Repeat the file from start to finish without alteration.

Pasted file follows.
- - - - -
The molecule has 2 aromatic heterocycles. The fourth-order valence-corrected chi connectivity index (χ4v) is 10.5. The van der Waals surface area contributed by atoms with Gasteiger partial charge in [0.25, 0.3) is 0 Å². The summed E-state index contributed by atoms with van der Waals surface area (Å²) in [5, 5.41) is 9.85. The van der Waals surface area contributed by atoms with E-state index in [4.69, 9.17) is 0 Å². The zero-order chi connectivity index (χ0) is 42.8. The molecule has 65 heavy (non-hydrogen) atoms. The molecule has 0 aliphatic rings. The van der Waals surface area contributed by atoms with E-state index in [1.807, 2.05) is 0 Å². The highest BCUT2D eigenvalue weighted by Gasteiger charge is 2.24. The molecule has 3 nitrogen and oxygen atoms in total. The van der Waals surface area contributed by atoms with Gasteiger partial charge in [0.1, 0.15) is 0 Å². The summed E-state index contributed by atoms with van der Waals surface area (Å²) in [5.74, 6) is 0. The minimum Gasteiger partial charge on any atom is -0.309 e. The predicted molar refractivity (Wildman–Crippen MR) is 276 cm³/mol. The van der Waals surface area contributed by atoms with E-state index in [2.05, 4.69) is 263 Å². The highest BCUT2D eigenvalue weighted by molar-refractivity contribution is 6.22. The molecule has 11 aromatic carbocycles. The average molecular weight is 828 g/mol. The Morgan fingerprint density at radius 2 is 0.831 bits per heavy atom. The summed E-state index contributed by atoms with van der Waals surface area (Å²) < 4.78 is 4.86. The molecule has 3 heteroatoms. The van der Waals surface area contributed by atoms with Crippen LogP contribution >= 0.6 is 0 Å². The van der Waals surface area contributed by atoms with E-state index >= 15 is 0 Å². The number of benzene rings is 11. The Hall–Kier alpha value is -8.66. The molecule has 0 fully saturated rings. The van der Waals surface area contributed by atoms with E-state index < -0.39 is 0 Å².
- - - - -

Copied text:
The molecule has 2 aromatic heterocycles. The fourth-order valence-corrected chi connectivity index (χ4v) is 10.5. The van der Waals surface area contributed by atoms with Gasteiger partial charge in [0.25, 0.3) is 0 Å². The summed E-state index contributed by atoms with van der Waals surface area (Å²) in [5, 5.41) is 9.85. The van der Waals surface area contributed by atoms with E-state index in [4.69, 9.17) is 0 Å². The zero-order chi connectivity index (χ0) is 42.8. The molecule has 65 heavy (non-hydrogen) atoms. The molecule has 0 aliphatic rings. The van der Waals surface area contributed by atoms with E-state index in [1.807, 2.05) is 0 Å². The highest BCUT2D eigenvalue weighted by Gasteiger charge is 2.24. The molecule has 3 nitrogen and oxygen atoms in total. The van der Waals surface area contributed by atoms with Gasteiger partial charge in [0.1, 0.15) is 0 Å². The summed E-state index contributed by atoms with van der Waals surface area (Å²) in [5.74, 6) is 0. The minimum Gasteiger partial charge on any atom is -0.309 e. The predicted molar refractivity (Wildman–Crippen MR) is 276 cm³/mol. The van der Waals surface area contributed by atoms with E-state index in [2.05, 4.69) is 263 Å². The highest BCUT2D eigenvalue weighted by molar-refractivity contribution is 6.22. The molecule has 11 aromatic carbocycles. The average molecular weight is 828 g/mol. The Morgan fingerprint density at radius 2 is 0.831 bits per heavy atom. The summed E-state index contributed by atoms with van der Waals surface area (Å²) < 4.78 is 4.86. The molecule has 3 heteroatoms. The van der Waals surface area contributed by atoms with Crippen LogP contribution >= 0.6 is 0 Å². The van der Waals surface area contributed by atoms with E-state index >= 15 is 0 Å². The number of benzene rings is 11. The Hall–Kier alpha value is -8.66. The molecule has 0 fully saturated rings. The van der Waals surface area contributed by atoms with E-state index < -0.39 is 0 Å².